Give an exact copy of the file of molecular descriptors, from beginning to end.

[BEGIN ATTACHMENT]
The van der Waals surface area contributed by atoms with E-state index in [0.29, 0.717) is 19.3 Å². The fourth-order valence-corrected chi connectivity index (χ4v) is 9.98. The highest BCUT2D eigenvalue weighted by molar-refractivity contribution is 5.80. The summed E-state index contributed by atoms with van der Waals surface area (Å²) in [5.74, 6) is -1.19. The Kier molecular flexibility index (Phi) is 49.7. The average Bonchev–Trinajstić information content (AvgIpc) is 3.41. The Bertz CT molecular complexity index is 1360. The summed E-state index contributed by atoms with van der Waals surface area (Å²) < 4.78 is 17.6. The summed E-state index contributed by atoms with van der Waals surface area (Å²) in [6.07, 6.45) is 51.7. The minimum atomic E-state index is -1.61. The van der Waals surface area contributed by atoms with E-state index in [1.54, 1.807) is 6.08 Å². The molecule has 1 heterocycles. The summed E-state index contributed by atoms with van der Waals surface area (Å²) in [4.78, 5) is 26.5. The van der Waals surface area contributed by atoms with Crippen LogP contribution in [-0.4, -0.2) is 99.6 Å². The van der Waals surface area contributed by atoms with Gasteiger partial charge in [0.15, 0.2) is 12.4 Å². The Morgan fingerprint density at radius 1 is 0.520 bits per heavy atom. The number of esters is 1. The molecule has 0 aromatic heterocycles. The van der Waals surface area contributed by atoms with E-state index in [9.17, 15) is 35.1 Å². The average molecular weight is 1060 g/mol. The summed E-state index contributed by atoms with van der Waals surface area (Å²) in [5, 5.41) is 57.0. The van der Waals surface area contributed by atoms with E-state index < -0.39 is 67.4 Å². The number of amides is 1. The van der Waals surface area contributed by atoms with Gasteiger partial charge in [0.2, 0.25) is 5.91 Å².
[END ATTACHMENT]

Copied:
The van der Waals surface area contributed by atoms with E-state index in [0.29, 0.717) is 19.3 Å². The fourth-order valence-corrected chi connectivity index (χ4v) is 9.98. The highest BCUT2D eigenvalue weighted by molar-refractivity contribution is 5.80. The summed E-state index contributed by atoms with van der Waals surface area (Å²) in [5.74, 6) is -1.19. The Kier molecular flexibility index (Phi) is 49.7. The average Bonchev–Trinajstić information content (AvgIpc) is 3.41. The Bertz CT molecular complexity index is 1360. The summed E-state index contributed by atoms with van der Waals surface area (Å²) < 4.78 is 17.6. The summed E-state index contributed by atoms with van der Waals surface area (Å²) in [6.07, 6.45) is 51.7. The minimum atomic E-state index is -1.61. The van der Waals surface area contributed by atoms with E-state index in [1.54, 1.807) is 6.08 Å². The molecule has 1 heterocycles. The summed E-state index contributed by atoms with van der Waals surface area (Å²) in [4.78, 5) is 26.5. The van der Waals surface area contributed by atoms with Crippen LogP contribution in [-0.4, -0.2) is 99.6 Å². The van der Waals surface area contributed by atoms with Gasteiger partial charge in [0.15, 0.2) is 12.4 Å². The Morgan fingerprint density at radius 1 is 0.520 bits per heavy atom. The number of esters is 1. The molecule has 0 aromatic heterocycles. The van der Waals surface area contributed by atoms with E-state index in [9.17, 15) is 35.1 Å². The average molecular weight is 1060 g/mol. The summed E-state index contributed by atoms with van der Waals surface area (Å²) in [5, 5.41) is 57.0. The van der Waals surface area contributed by atoms with E-state index < -0.39 is 67.4 Å². The number of amides is 1. The van der Waals surface area contributed by atoms with Gasteiger partial charge in [0.2, 0.25) is 5.91 Å².